The AUD/EUR exchange rate remains weak as markets await the latest monetary policy decision from the Reserve Bank of Australia (RBA), with continued fears over the impact of new US trade tariffs on steel and aluminium imports further muting appetite for the Australian Dollar.
The RBA is unlikely to announce any changes to monetary policy this time around, but markets will still be watching closely for signs that the outlook on interest rates has shifted.
Meanwhile, fears that a 25% tariff on steel imports and 10% on imports of aluminium in the US could damage the Australian economy, which still largely relies upon the export of iron ore, is pushing the Australian Dollar lower against the Euro.
Iron ore is a key steelmaking ingredient and Australia is the world’s largest exporter of the commodity by far, accounting for 55% (US$39.5 billion) of the total global exports during 2016; by comparison the second-largest exporter is Brazil, which accounted for 18.5% (US$13.3 billion), while the US exported just 0.8% (US$569.4 million).
AUD/EUR Exchange Rate Weakens despite Eurozone Political Concerns and Economic ‘Speed Bump’
Australian Dollar weakness has dragged the AUD/EUR exchange rate lower, even though recent Eurozone data has shown that the currency bloc economy hit a ‘speed bump’ in February.
Italian, French and Eurozone wide services and composite indices for last month were all unexpectedly revised lower in their finalised forms compared to previous estimates, although the German composite index was raised against forecasts for no change.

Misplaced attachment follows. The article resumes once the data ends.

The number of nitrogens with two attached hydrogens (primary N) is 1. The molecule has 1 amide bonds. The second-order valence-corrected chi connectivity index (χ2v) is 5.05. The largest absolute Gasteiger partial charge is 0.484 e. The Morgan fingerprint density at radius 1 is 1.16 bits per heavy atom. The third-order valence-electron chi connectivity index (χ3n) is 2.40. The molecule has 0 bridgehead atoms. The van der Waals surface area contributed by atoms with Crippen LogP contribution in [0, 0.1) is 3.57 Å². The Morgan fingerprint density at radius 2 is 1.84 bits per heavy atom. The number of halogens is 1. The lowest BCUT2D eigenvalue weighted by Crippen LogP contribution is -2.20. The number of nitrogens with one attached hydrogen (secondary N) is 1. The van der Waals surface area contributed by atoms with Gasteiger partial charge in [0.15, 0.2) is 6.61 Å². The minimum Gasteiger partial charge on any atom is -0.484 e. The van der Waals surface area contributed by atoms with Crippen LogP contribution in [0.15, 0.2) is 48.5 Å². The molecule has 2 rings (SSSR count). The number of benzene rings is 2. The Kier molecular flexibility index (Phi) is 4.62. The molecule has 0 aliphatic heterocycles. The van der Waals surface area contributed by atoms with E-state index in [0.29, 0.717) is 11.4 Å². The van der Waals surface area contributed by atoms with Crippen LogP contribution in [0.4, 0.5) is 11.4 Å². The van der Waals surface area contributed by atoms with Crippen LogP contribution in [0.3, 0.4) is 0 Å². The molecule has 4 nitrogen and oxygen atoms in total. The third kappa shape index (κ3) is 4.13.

As with much of the Eurozone data over the past few weeks, any poor results need to be taken with a pinch of salt; regardless of the latest readings the currency bloc economy is still on track to record its best growth rate in around eight years.
Markets are also worried by the results of the recent Italian general election, which revealed that support for the establishment has collapsed, with voters backing Eurosceptic and far-right parties over the ruling Democratic Party.
The most votes have been collected by the Five-Star Movement, which lists finding an alternative to the Euro as one of its major policies, but the most seats in Parliament have gone to a coalition of parties including the far-right League that is led by ex-Prime Minister Silvio Berlusconi and his Forza Italia party.
Regardless, none of the latest developments have been enough to make the Euro seem a less favourable bet than the Australian Dollar, keeping the AUD/EUR exchange rate firmly on the decline.
Australian Monetary Policy Outlook Forecast to Weigh on AUD/EUR Exchange Rate
The Reserve Bank of Australia will announce its latest monetary policy decisions early this afternoon.
Policymakers are focused on unemployment and inflation, so signs that the board is becoming more optimistic over these two key economic measures could give the Australian Dollar a lift.
However, the AUD/EUR exchange rate may remain on muted form given that RBA Governor Philip Lowe is due to give a speech in Sydney tomorrow, affording markets a much better insight into the mindset of Australia’s rate setters.
Meanwhile, Eurozone retail PMIs for February could provide further support to the Euro if the results match or exceed expectations.
That is assuming that nothing emerges from the Italian political sphere to excite or worry markets.